Fractal Fluency: An Intimate Relationship Between the Brain and Processing of Fractal Stimuli
Humans are continually exposed to the rich visual complexity generated by the repetition of fractal patterns at different size scales. Fractals are prevalent in natural scenery and in patterns generated by artists and mathematicians. In this chapter, we will investigate the powerful significance of fractals for the human visual system. In particular, we propose that fractals with midrange complexity (D = 1.3–1.5 measured on a scale between D = 1.1 for low complexity and D = 1.9 for high complexity) play a unique role in our visual experiences because the visual system has adapted to these prevalent natural patterns. This adaption is evident at multiple stages of the visual system, ranging from data acquisition by the eye to processing of this data in the higher visual areas of the brain. For example, eye-movement studies show that the eye traces out mid-D fractal trajectories that facilitate visual searches through fractal scenery. Furthermore, quantitative electroencephalography (qEEG) and preliminary fMRI investigations demonstrate that mid-D fractals induce distinctly different neurophysiological responses than less prevalent fractals. Based on these results, we will discuss a fluency model in which the visual system processes mid-D fractals with relative ease. This fluency optimizes the observer’s capabilities (such as enhanced attention and pattern recognition) and generates an aesthetic experience accompanied by a reduction in the observer’s physiological stress levels. In addition to exploring the fundamental science of our visual system, the results have important practical consequences. For example, mid-D fractals have the potential to address stress-related illnesses.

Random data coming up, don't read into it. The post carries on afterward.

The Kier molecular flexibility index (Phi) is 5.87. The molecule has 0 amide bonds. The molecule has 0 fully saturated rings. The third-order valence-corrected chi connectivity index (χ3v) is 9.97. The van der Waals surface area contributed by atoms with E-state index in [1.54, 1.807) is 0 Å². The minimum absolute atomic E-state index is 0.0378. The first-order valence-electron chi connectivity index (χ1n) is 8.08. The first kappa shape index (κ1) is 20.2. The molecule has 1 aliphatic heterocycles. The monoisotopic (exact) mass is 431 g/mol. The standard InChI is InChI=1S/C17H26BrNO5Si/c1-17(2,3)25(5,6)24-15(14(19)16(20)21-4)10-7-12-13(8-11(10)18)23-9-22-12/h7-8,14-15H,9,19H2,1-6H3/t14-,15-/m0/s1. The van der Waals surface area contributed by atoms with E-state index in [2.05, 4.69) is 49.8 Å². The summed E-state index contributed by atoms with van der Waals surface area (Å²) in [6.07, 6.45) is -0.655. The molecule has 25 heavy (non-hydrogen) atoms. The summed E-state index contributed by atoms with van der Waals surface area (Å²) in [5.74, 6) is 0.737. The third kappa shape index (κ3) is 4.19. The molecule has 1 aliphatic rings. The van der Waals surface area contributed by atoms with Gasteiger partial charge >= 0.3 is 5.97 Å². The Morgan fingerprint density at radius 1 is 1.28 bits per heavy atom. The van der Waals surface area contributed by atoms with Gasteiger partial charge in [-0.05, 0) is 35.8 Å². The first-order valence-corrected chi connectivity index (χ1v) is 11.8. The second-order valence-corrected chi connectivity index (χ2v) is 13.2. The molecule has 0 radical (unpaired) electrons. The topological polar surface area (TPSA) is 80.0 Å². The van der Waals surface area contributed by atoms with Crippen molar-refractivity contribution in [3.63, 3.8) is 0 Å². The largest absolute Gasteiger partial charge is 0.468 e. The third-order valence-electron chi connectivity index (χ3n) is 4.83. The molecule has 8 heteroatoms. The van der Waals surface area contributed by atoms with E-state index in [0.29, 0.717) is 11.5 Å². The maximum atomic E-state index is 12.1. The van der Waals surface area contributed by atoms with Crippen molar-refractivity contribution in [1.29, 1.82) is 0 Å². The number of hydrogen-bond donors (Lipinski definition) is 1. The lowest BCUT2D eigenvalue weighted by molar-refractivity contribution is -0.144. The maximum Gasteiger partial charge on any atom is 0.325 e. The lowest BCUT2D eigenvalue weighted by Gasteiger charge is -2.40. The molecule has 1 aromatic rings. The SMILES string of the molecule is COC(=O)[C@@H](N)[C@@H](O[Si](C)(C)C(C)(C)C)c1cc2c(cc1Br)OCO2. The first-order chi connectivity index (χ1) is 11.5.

KeywordsFractals Complexity Perception Stress reduction qEEG
We thank our collaborators Cooper Boydston, Colin Clifford, Caroline Hagerhall, and Margaret Sereno for their useful discussions. This work was supported by an Australian Research Council grant DP120103659 to BS and RPT.
- 4.Fairbanks MS, Taylor RP. Scaling analysis of spatial and temporal patterns: from the human eye to the foraging albatross. In: Non-linear dynamical analysis for the behavioral sciences using real data. Boca Raton: Taylor and Francis Group; 2011.Google Scholar
- 7.Hagerhall CM, Laike T, Küller M, Marcheschi E, Boydston C, Taylor RP. Human physiological benefits of viewing nature: EEG response to exact and statistical fractal patterns. J Nonlinear Dyn Psychol Life Sci. 2015;19:1–12.Google Scholar
- 11.Kolb B, Whishaw IQ. Fundamentals of human neuropsychology. New York: Worth Publishers; 2003.Google Scholar
- 14.Spehar B, Clifford C, Newell B, Taylor RP. Universal aesthetic of fractals. Chaos Graph. 2003;37:813–20.Google Scholar
- 15.Spehar B, Taylor RP. Fractals in art and nature: why do we like them? SPIE Electron Imaging. 2013;865:1–18.Google Scholar
- 17.Taylor RP. Splashdown. New Sci. 1998;2144:30–1.Google Scholar
- 23.Taylor RP, Sprott JC. Biophilic fractals and the visual journey of organic screen-savers. J Non-linear Dyn Psychol Life Sci. 2008;12:117–29.Google Scholar
- 25.Ulrich RS. Biophilia, biophobia and natural landscapes. In: The biophilia hypothesis. Washington, DC: Island Press; 1993.Google Scholar
- 26.Ulrich RS, Simons RF. Recovery from stress during exposure to everyday outdoor environments. Proc EDRA. 1986;17:115–22.Google Scholar
- 28.Zeki S. Inner vision: an exploration of art and the brain. Oxford: Oxford University Press; 1999.Google Scholar